Wonder if the offense will be conservative. Talk show host Rush Limbaugh is part of a group bidding on the St. Louis Rams along with sports business vet Dave Checketts, reports The St. Louis Business Journal. Hope Rush doesn't try to do play-by-play, fans may not want to hear about how a missed field goal was Obama's fault.

DVR Data. Fox's "Glee" and "Bones," and the CW's "Vampire Diaries" are some of the shows that are getting ratings boosts from people with digital video recorders, reports the Wrap. Of course, if the people using the DVR are like me, they skip a lot of the ads. Then again, last night I watched "Mad Men" and worked at the same time and let the commercials play.

If you're serious about Sirius ... The Wall Street Journal looks at Sirius XM's stock, which has been trading under a $1 for quite some time. While the satellite radio broadcaster averted bankruptcy, it may not be a buy just yet.

Inside the Los Angeles Times: Ken Howard gets ready for his most challenging role -- president of the Screen Actors Guild. Michael Vick gets a reality show from BET.

-- Joe Flint

Follow me on Twitter.

The Morning Fix: Studio shake-ups have Hollywood reeling. More Letterman mea culpas. Viacom's potential big find against YouTube. Conde Nast closes four magazines

After the coffee. Before trying to figure out if your studio is the next to be shaken up.

The big picture. The shake-ups at Disney and Universal point to a bigger paradigm shift in how the movie industry operates. There is no more margin for errors. The old rules don't apply and, oh yeah, nobody still knows anything. Analysis on a changing industry trying to figure out the future from the Los Angeles Times, Kim Masters of the Daily Beast, and Sharon Waxman at the Wrap. If after that you've figured it all out, send us an e-mail.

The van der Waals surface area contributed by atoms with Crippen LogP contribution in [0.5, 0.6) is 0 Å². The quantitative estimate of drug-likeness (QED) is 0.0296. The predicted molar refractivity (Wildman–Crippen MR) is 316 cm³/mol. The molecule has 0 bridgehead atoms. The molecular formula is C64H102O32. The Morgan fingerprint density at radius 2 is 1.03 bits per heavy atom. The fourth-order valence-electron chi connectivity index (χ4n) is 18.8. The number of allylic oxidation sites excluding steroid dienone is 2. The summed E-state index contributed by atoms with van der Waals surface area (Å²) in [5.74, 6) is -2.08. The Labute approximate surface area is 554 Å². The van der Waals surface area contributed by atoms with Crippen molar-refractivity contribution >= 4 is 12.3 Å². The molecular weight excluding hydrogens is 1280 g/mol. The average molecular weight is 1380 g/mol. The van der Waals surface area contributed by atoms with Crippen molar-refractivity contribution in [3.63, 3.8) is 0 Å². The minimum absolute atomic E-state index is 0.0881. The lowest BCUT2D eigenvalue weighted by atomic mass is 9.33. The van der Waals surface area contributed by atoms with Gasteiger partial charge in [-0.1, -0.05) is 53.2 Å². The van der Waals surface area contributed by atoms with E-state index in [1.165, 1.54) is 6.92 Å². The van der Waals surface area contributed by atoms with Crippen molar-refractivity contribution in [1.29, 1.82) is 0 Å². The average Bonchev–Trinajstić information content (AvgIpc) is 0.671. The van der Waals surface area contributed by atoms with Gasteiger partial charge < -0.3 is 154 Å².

Will he take Miley with him? Rich Ross, who was instrumental in making Disney Channel a global powerhouse will try to make the not-always-so-smooth transition from TV to movies as head of Walt Disney Studios. The Los Angeles Times looks at what Ross is facing and who might replace him at Disney Channel. The New York Times looks at Ross' track record at Disney Channel. Additional coverage from Variety and the Hollywood Reporter

Universal decision. The long expected shake-up at Universal Pictures went down Monday as Marc Shmuger and David Linde were bounced in favor of Adam Fogelson and Donna Langley. Details from the Los Angeles Times, the New York Times, Variety and an article that is really unlikely to make Shmuger's clip file from Deadline

Smoking gun? Viacom lawyers may have found proof that YouTube staffers knowingly put unauthorized content from the media giant up on the video website. CNET says if true, it could be a big blow to YouTube and its parent, Google, because it would remove protection from the Digital Millennium Copyright Act's safe-harbor provision (otherwise known as the "oops, I didn't know" defense).

Hope the cafeteria isn't next. Conde Nast said it was closing four magazines -- Gourmet, Cookie, Modern Bride and Elegant Bride (apparently Dowdy Bride will keep publishing). The move is the latest blow to the magazine industry and comes after consulting firm McKinsey & Co. went through Conde with a fine-tooth comb. So yes, if you hear that your company has hired McKinsey, get worried (just think about that scene in "Office Space" in which the consultant says, "Well, what would you say you do here.") Coverage from the New York Times and the Financial Times

Letterman saga continues. David Letterman once again aired his dirty laundry on TV Monday night, apologizing to his wife for using the office as a pleasure palace. Of course, his wife worked on the show all those years ago. In the meantime, the lawyer for the man accused of being Letterman's extortionist took to the airwaves Monday talking a lot but saying little about his client, "48 Hours" producer Joe Halderman, who also doesn't exactly have a perfect track record in romance (do any of us, really) and used to live with one of Letterman's exes. Details, deep thoughts and a shower afterward from the New York Times and the Los Angeles Times